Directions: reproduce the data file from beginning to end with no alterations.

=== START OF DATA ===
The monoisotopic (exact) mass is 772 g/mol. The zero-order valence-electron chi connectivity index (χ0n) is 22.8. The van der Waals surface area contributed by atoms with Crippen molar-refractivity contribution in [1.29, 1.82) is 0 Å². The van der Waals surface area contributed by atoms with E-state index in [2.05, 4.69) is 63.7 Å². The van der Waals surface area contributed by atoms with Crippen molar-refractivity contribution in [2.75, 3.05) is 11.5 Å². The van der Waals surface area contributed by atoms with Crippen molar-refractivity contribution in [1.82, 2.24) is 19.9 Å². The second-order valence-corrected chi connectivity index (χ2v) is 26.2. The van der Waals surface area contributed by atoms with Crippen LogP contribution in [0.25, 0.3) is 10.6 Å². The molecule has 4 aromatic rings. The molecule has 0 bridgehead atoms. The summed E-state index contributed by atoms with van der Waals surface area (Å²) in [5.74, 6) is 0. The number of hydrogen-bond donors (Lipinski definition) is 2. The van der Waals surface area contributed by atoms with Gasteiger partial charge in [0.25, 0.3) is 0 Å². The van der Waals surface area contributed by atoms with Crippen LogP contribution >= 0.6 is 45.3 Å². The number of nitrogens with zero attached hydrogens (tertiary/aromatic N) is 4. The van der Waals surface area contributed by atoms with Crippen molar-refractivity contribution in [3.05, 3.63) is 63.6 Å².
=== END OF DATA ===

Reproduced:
The monoisotopic (exact) mass is 772 g/mol. The zero-order valence-electron chi connectivity index (χ0n) is 22.8. The van der Waals surface area contributed by atoms with Crippen molar-refractivity contribution in [1.29, 1.82) is 0 Å². The van der Waals surface area contributed by atoms with E-state index in [2.05, 4.69) is 63.7 Å². The van der Waals surface area contributed by atoms with Crippen molar-refractivity contribution in [2.75, 3.05) is 11.5 Å². The van der Waals surface area contributed by atoms with Crippen molar-refractivity contribution in [1.82, 2.24) is 19.9 Å². The second-order valence-corrected chi connectivity index (χ2v) is 26.2. The van der Waals surface area contributed by atoms with Crippen LogP contribution in [0.25, 0.3) is 10.6 Å². The molecule has 4 aromatic rings. The molecule has 0 bridgehead atoms. The summed E-state index contributed by atoms with van der Waals surface area (Å²) in [5.74, 6) is 0. The number of hydrogen-bond donors (Lipinski definition) is 2. The van der Waals surface area contributed by atoms with Gasteiger partial charge in [0.25, 0.3) is 0 Å². The van der Waals surface area contributed by atoms with Crippen LogP contribution >= 0.6 is 45.3 Å². The number of nitrogens with zero attached hydrogens (tertiary/aromatic N) is 4. The van der Waals surface area contributed by atoms with Crippen molar-refractivity contribution in [3.05, 3.63) is 63.6 Å².